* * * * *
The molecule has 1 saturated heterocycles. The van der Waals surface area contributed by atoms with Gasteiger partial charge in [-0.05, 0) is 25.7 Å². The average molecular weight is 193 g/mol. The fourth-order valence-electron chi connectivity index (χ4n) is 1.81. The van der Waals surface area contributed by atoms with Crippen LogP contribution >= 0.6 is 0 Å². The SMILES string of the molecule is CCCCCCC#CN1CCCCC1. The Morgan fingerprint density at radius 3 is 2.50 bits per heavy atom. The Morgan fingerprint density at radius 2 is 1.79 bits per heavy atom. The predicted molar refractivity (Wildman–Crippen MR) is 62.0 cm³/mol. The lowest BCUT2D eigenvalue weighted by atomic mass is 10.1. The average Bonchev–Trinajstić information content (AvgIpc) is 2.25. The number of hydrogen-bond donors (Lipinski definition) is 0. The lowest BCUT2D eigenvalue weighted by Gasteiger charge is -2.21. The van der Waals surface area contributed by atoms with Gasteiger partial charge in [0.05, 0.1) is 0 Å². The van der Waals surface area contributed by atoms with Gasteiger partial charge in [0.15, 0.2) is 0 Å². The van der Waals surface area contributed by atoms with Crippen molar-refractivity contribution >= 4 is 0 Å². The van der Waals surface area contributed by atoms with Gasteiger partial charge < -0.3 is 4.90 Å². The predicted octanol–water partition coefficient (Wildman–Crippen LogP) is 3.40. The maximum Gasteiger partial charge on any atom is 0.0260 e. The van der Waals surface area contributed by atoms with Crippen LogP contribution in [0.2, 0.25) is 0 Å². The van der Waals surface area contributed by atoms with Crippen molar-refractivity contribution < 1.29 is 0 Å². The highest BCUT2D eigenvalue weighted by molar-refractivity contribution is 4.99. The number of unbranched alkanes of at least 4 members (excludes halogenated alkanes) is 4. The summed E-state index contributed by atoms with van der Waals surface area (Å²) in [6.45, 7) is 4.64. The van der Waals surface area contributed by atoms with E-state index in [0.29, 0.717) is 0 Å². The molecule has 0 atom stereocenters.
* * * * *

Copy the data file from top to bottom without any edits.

The molecule has 1 saturated heterocycles. The van der Waals surface area contributed by atoms with Gasteiger partial charge in [-0.05, 0) is 25.7 Å². The average molecular weight is 193 g/mol. The fourth-order valence-electron chi connectivity index (χ4n) is 1.81. The van der Waals surface area contributed by atoms with Crippen LogP contribution >= 0.6 is 0 Å². The SMILES string of the molecule is CCCCCCC#CN1CCCCC1. The Morgan fingerprint density at radius 3 is 2.50 bits per heavy atom. The Morgan fingerprint density at radius 2 is 1.79 bits per heavy atom. The predicted molar refractivity (Wildman–Crippen MR) is 62.0 cm³/mol. The lowest BCUT2D eigenvalue weighted by atomic mass is 10.1. The average Bonchev–Trinajstić information content (AvgIpc) is 2.25. The number of hydrogen-bond donors (Lipinski definition) is 0. The lowest BCUT2D eigenvalue weighted by Gasteiger charge is -2.21. The van der Waals surface area contributed by atoms with Gasteiger partial charge in [0.05, 0.1) is 0 Å². The van der Waals surface area contributed by atoms with Gasteiger partial charge in [0.15, 0.2) is 0 Å². The van der Waals surface area contributed by atoms with Crippen molar-refractivity contribution >= 4 is 0 Å². The van der Waals surface area contributed by atoms with Gasteiger partial charge < -0.3 is 4.90 Å². The predicted octanol–water partition coefficient (Wildman–Crippen LogP) is 3.40. The maximum Gasteiger partial charge on any atom is 0.0260 e. The van der Waals surface area contributed by atoms with Crippen LogP contribution in [0.2, 0.25) is 0 Å². The van der Waals surface area contributed by atoms with Crippen molar-refractivity contribution < 1.29 is 0 Å². The highest BCUT2D eigenvalue weighted by molar-refractivity contribution is 4.99. The number of unbranched alkanes of at least 4 members (excludes halogenated alkanes) is 4. The summed E-state index contributed by atoms with van der Waals surface area (Å²) in [6.45, 7) is 4.64. The van der Waals surface area contributed by atoms with E-state index in [0.29, 0.717) is 0 Å². The molecule has 0 atom stereocenters.